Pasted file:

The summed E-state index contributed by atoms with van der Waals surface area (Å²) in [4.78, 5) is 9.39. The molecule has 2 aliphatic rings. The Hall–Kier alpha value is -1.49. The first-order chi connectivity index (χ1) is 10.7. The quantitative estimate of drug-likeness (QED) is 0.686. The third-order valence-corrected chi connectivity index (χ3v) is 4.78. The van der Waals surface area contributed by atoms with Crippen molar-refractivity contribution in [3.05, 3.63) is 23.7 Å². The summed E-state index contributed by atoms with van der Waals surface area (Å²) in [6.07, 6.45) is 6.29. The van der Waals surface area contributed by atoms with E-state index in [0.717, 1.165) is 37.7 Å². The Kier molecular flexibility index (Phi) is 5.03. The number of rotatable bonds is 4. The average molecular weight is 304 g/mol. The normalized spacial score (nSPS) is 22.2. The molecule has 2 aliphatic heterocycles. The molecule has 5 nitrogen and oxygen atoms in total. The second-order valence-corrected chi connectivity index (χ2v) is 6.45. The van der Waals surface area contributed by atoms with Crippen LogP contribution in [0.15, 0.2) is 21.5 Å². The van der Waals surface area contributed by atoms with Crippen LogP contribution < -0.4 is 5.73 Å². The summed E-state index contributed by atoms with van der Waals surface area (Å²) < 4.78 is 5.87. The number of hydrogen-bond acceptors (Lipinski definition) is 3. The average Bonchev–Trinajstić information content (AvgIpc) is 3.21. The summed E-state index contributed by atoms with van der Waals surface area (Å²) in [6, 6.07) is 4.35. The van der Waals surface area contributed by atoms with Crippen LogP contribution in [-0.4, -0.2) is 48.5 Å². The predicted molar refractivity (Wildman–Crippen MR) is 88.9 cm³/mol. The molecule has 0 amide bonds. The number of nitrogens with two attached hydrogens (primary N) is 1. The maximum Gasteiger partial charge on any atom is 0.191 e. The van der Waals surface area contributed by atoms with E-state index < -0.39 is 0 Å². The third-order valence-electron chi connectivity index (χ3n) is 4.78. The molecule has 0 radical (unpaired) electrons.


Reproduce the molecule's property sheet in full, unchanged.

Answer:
The summed E-state index contributed by atoms with van der Waals surface area (Å²) in [4.78, 5) is 9.39. The molecule has 2 aliphatic rings. The Hall–Kier alpha value is -1.49. The first-order chi connectivity index (χ1) is 10.7. The quantitative estimate of drug-likeness (QED) is 0.686. The third-order valence-corrected chi connectivity index (χ3v) is 4.78. The van der Waals surface area contributed by atoms with Crippen molar-refractivity contribution in [3.05, 3.63) is 23.7 Å². The summed E-state index contributed by atoms with van der Waals surface area (Å²) in [6.07, 6.45) is 6.29. The van der Waals surface area contributed by atoms with E-state index in [0.717, 1.165) is 37.7 Å². The Kier molecular flexibility index (Phi) is 5.03. The number of rotatable bonds is 4. The average molecular weight is 304 g/mol. The normalized spacial score (nSPS) is 22.2. The molecule has 2 aliphatic heterocycles. The molecule has 5 nitrogen and oxygen atoms in total. The second-order valence-corrected chi connectivity index (χ2v) is 6.45. The van der Waals surface area contributed by atoms with Crippen LogP contribution in [0.15, 0.2) is 21.5 Å². The van der Waals surface area contributed by atoms with Crippen LogP contribution < -0.4 is 5.73 Å². The summed E-state index contributed by atoms with van der Waals surface area (Å²) < 4.78 is 5.87. The number of hydrogen-bond acceptors (Lipinski definition) is 3. The average Bonchev–Trinajstić information content (AvgIpc) is 3.21. The summed E-state index contributed by atoms with van der Waals surface area (Å²) in [6, 6.07) is 4.35. The van der Waals surface area contributed by atoms with Crippen LogP contribution in [-0.4, -0.2) is 48.5 Å². The predicted molar refractivity (Wildman–Crippen MR) is 88.9 cm³/mol. The molecule has 0 amide bonds. The number of nitrogens with two attached hydrogens (primary N) is 1. The maximum Gasteiger partial charge on any atom is 0.191 e. The van der Waals surface area contributed by atoms with E-state index < -0.39 is 0 Å². The third-order valence-electron chi connectivity index (χ3n) is 4.78. The molecule has 0 radical (unpaired) electrons.